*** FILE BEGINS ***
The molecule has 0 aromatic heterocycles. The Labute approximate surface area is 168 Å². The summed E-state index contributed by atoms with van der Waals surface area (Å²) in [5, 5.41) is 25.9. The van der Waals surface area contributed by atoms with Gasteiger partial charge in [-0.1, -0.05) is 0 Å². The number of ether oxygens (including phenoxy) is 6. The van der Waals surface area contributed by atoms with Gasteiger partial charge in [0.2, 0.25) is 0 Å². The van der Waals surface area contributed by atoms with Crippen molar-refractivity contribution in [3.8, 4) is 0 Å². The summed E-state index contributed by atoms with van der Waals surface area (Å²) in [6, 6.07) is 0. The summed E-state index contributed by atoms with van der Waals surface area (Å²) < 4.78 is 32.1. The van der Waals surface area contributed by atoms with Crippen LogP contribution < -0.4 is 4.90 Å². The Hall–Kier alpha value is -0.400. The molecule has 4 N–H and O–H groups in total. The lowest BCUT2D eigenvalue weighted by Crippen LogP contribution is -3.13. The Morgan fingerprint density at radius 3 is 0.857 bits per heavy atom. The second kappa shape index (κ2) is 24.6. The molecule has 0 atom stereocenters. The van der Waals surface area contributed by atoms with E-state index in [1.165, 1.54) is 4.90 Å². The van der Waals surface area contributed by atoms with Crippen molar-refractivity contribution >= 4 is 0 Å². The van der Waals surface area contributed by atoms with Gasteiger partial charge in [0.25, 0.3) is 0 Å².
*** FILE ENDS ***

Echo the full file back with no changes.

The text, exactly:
The molecule has 0 aromatic heterocycles. The Labute approximate surface area is 168 Å². The summed E-state index contributed by atoms with van der Waals surface area (Å²) in [5, 5.41) is 25.9. The van der Waals surface area contributed by atoms with Gasteiger partial charge in [-0.1, -0.05) is 0 Å². The number of ether oxygens (including phenoxy) is 6. The van der Waals surface area contributed by atoms with Gasteiger partial charge in [0.2, 0.25) is 0 Å². The van der Waals surface area contributed by atoms with Crippen molar-refractivity contribution in [3.8, 4) is 0 Å². The summed E-state index contributed by atoms with van der Waals surface area (Å²) in [6, 6.07) is 0. The summed E-state index contributed by atoms with van der Waals surface area (Å²) < 4.78 is 32.1. The van der Waals surface area contributed by atoms with Crippen LogP contribution < -0.4 is 4.90 Å². The Hall–Kier alpha value is -0.400. The molecule has 4 N–H and O–H groups in total. The lowest BCUT2D eigenvalue weighted by Crippen LogP contribution is -3.13. The Morgan fingerprint density at radius 3 is 0.857 bits per heavy atom. The second kappa shape index (κ2) is 24.6. The molecule has 0 atom stereocenters. The van der Waals surface area contributed by atoms with E-state index in [1.165, 1.54) is 4.90 Å². The van der Waals surface area contributed by atoms with Crippen molar-refractivity contribution >= 4 is 0 Å². The van der Waals surface area contributed by atoms with Gasteiger partial charge in [0.25, 0.3) is 0 Å².